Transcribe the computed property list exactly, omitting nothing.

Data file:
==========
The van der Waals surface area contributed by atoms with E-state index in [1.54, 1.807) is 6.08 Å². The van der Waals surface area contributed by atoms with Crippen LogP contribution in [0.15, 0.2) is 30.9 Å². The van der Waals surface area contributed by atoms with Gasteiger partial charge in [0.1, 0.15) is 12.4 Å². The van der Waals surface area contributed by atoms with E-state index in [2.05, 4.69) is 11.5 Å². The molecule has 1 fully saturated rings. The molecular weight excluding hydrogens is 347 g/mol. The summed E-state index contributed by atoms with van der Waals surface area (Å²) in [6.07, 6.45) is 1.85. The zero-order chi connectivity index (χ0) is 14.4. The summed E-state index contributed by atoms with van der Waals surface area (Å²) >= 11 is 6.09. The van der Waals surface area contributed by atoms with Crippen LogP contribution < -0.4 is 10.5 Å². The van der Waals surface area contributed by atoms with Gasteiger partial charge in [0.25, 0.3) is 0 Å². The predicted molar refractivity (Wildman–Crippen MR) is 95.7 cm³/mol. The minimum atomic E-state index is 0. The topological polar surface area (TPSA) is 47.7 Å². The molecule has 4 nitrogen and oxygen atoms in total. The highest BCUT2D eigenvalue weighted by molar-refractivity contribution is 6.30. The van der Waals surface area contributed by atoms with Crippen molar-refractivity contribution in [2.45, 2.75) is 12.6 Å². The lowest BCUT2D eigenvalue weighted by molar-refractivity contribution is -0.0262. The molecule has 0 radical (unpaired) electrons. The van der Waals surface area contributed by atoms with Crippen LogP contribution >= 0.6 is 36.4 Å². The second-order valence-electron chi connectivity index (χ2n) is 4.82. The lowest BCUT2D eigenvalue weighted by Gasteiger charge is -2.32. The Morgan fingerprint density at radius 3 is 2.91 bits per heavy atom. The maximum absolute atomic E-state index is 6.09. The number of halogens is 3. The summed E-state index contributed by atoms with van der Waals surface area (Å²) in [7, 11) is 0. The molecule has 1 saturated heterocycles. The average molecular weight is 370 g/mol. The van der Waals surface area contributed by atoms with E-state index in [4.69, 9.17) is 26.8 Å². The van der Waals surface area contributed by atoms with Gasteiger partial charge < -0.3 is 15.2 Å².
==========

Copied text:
The van der Waals surface area contributed by atoms with E-state index in [1.54, 1.807) is 6.08 Å². The van der Waals surface area contributed by atoms with Crippen LogP contribution in [0.15, 0.2) is 30.9 Å². The van der Waals surface area contributed by atoms with Gasteiger partial charge in [0.1, 0.15) is 12.4 Å². The van der Waals surface area contributed by atoms with E-state index in [2.05, 4.69) is 11.5 Å². The molecule has 1 fully saturated rings. The molecular weight excluding hydrogens is 347 g/mol. The summed E-state index contributed by atoms with van der Waals surface area (Å²) in [6.07, 6.45) is 1.85. The zero-order chi connectivity index (χ0) is 14.4. The summed E-state index contributed by atoms with van der Waals surface area (Å²) >= 11 is 6.09. The van der Waals surface area contributed by atoms with Crippen LogP contribution < -0.4 is 10.5 Å². The van der Waals surface area contributed by atoms with Gasteiger partial charge in [0.25, 0.3) is 0 Å². The predicted molar refractivity (Wildman–Crippen MR) is 95.7 cm³/mol. The minimum atomic E-state index is 0. The topological polar surface area (TPSA) is 47.7 Å². The molecule has 4 nitrogen and oxygen atoms in total. The highest BCUT2D eigenvalue weighted by molar-refractivity contribution is 6.30. The van der Waals surface area contributed by atoms with Crippen molar-refractivity contribution in [2.45, 2.75) is 12.6 Å². The lowest BCUT2D eigenvalue weighted by molar-refractivity contribution is -0.0262. The molecule has 0 radical (unpaired) electrons. The van der Waals surface area contributed by atoms with Crippen LogP contribution >= 0.6 is 36.4 Å². The second-order valence-electron chi connectivity index (χ2n) is 4.82. The lowest BCUT2D eigenvalue weighted by Gasteiger charge is -2.32. The Morgan fingerprint density at radius 3 is 2.91 bits per heavy atom. The maximum absolute atomic E-state index is 6.09. The number of halogens is 3. The summed E-state index contributed by atoms with van der Waals surface area (Å²) in [7, 11) is 0. The molecule has 1 saturated heterocycles. The average molecular weight is 370 g/mol. The van der Waals surface area contributed by atoms with E-state index in [4.69, 9.17) is 26.8 Å². The van der Waals surface area contributed by atoms with Gasteiger partial charge < -0.3 is 15.2 Å².